Leaking Diaper at Night
No one wants to find a leaky diaper got onto the carpet, sheets, or the designer baby outfit that says “hand wash only” that someone thought would be a good idea to buy. Whether you’re the type that respects tag authority or shows it who’s boss in the laundry room, leaky diapers are enough to put a damper on anyone’s day.
A leaking diaper could be caused by many reasons. Many of them have to do with the design and construction of the diaper – and that’s where we come in. We make sure to track and monitor all leakage complaints to quickly address any that pertain to our manufacturing method. Even though we trust our suppliers to provide us with the best absorbent materials that we hand-selected to craft our perfect diapers, we always use independent testing to ensure that every one of our materials exceeds the highest standards in baby protection. This includes grade A materials that will prevent leakages along the cuffs and good seals to keep everything in.
Third-party testing ensured us the capacity of our super-absorbent diapers can withstand repeated pee spurts throughout the night. That’s what we set out to achieve – ultimate protection. Through our independent testing, we came out with much higher absorbent capacity than leading brands, which was no surprise to us. But we don’t want to just hear it from those in the lab. We care about hearing it from you. That’s why we want to help determine what the source of any leakage is and be always on the lookout for how to improve on our perfect diaper dream.
Premature Leakage vs. Leakages After Longer Use Time
We classify any leakage that happens before the diaper reaches total absorbent capacity as a premature leakage. Leaks within the first couple of hours worn are 100% a case of premature leakage. This is a problem for us because it means that the full capacity of the diaper was not enjoyed, which not only translates to design waste but also an inconvenience to parents who already have too much on their plate.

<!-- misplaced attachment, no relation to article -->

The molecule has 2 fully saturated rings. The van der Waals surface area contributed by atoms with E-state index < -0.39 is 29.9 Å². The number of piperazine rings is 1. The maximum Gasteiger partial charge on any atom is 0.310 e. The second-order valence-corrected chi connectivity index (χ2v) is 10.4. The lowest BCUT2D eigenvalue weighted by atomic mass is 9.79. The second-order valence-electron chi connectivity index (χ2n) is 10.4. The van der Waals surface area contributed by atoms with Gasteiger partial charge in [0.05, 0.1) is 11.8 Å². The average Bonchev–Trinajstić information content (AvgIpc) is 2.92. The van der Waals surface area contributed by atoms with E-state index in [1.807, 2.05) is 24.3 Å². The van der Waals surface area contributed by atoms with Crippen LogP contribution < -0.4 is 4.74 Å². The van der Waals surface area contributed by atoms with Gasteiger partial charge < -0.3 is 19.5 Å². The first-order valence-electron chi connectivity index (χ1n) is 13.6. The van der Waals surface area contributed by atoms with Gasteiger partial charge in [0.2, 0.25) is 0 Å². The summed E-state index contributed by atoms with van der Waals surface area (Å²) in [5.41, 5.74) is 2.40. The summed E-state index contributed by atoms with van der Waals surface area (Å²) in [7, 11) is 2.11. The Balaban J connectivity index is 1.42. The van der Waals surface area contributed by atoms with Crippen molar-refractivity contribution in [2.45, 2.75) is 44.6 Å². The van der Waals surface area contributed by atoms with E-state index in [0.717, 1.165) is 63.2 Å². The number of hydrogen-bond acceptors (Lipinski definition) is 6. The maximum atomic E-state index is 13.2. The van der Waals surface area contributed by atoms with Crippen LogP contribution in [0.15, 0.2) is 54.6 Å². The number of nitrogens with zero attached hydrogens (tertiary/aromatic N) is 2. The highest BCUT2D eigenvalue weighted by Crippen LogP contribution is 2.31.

As the diaper is used for longer amounts of time, it becomes more difficult to identify a premature leakage. For any leakages experienced during extended periods of time, such as overnight use, there is still a good chance the leakage happened before the total capacity of the diaper was used up (except in above-average liquid ingestion cases). These would still be considered premature leakage.
Why is it important to diagnose premature leakages? These leakages are almost always due to fit issues, the position in which your baby sleeps and the gender of the baby. The last thing you want is a fussy baby waking up in a leaky diaper. Read on to check out tips on how to address each and experience the easier, drier days we envisioned when we created these diapers.
The Tall & Slim and Short & Chubbers Conundrum
Diaper sizing is tough. It’s difficult to determine size based on weight and moreover, it might be tempting to just use one size across two children to facilitate inventory management. The thing is, proper diaper fit will be of utmost importance in preventing diaper leakages. Think of it like trying to contain spills from a water bottle where the lid is loosely closed. Similarly, imagine containing a dam where the walls are too short. The diaper can neither be too loose or too tight on your kiddo.
If you reference our WEFIT (link) page, you’ll get a good idea of our guidelines for diaper size depending on your baby’s weight. This is our recommended reference point, however, no two babies will be the same shape which makes weight a tricky metric for diaper sizing. We call it the Tall & Slim and Short and Chubbers Conundrum – the fact that a tall yet slim baby could weigh the same as a short and chubby baby yet have very different waist and leg measurements.
After consulting with the size chart, it might be best to take matters into your own hands to find the best-suited diaper size.